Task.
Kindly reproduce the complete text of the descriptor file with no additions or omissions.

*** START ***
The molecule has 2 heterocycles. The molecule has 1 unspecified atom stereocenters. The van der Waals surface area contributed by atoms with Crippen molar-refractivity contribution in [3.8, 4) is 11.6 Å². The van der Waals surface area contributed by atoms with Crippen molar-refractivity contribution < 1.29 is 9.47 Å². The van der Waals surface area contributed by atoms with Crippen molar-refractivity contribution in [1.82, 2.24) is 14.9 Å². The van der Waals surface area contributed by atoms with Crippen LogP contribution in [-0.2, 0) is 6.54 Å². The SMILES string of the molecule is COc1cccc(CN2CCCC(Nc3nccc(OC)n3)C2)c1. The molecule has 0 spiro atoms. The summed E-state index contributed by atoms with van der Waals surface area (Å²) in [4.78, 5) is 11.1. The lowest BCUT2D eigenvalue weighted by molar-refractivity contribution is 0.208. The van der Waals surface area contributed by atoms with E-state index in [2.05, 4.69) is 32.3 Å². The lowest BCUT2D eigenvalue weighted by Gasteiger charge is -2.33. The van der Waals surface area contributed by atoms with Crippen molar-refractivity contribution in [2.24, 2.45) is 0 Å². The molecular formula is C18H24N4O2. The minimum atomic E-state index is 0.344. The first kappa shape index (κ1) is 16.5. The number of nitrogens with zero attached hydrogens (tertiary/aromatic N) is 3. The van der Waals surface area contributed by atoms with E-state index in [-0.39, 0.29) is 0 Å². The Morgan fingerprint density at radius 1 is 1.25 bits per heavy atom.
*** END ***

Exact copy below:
The molecule has 2 heterocycles. The molecule has 1 unspecified atom stereocenters. The van der Waals surface area contributed by atoms with Crippen molar-refractivity contribution in [3.8, 4) is 11.6 Å². The van der Waals surface area contributed by atoms with Crippen molar-refractivity contribution < 1.29 is 9.47 Å². The van der Waals surface area contributed by atoms with Crippen molar-refractivity contribution in [1.82, 2.24) is 14.9 Å². The van der Waals surface area contributed by atoms with Crippen LogP contribution in [-0.2, 0) is 6.54 Å². The SMILES string of the molecule is COc1cccc(CN2CCCC(Nc3nccc(OC)n3)C2)c1. The molecule has 0 spiro atoms. The summed E-state index contributed by atoms with van der Waals surface area (Å²) in [4.78, 5) is 11.1. The lowest BCUT2D eigenvalue weighted by molar-refractivity contribution is 0.208. The van der Waals surface area contributed by atoms with E-state index in [2.05, 4.69) is 32.3 Å². The lowest BCUT2D eigenvalue weighted by Gasteiger charge is -2.33. The van der Waals surface area contributed by atoms with Crippen molar-refractivity contribution in [2.24, 2.45) is 0 Å². The molecular formula is C18H24N4O2. The minimum atomic E-state index is 0.344. The first kappa shape index (κ1) is 16.5. The number of nitrogens with zero attached hydrogens (tertiary/aromatic N) is 3. The van der Waals surface area contributed by atoms with E-state index in [-0.39, 0.29) is 0 Å². The Morgan fingerprint density at radius 1 is 1.25 bits per heavy atom.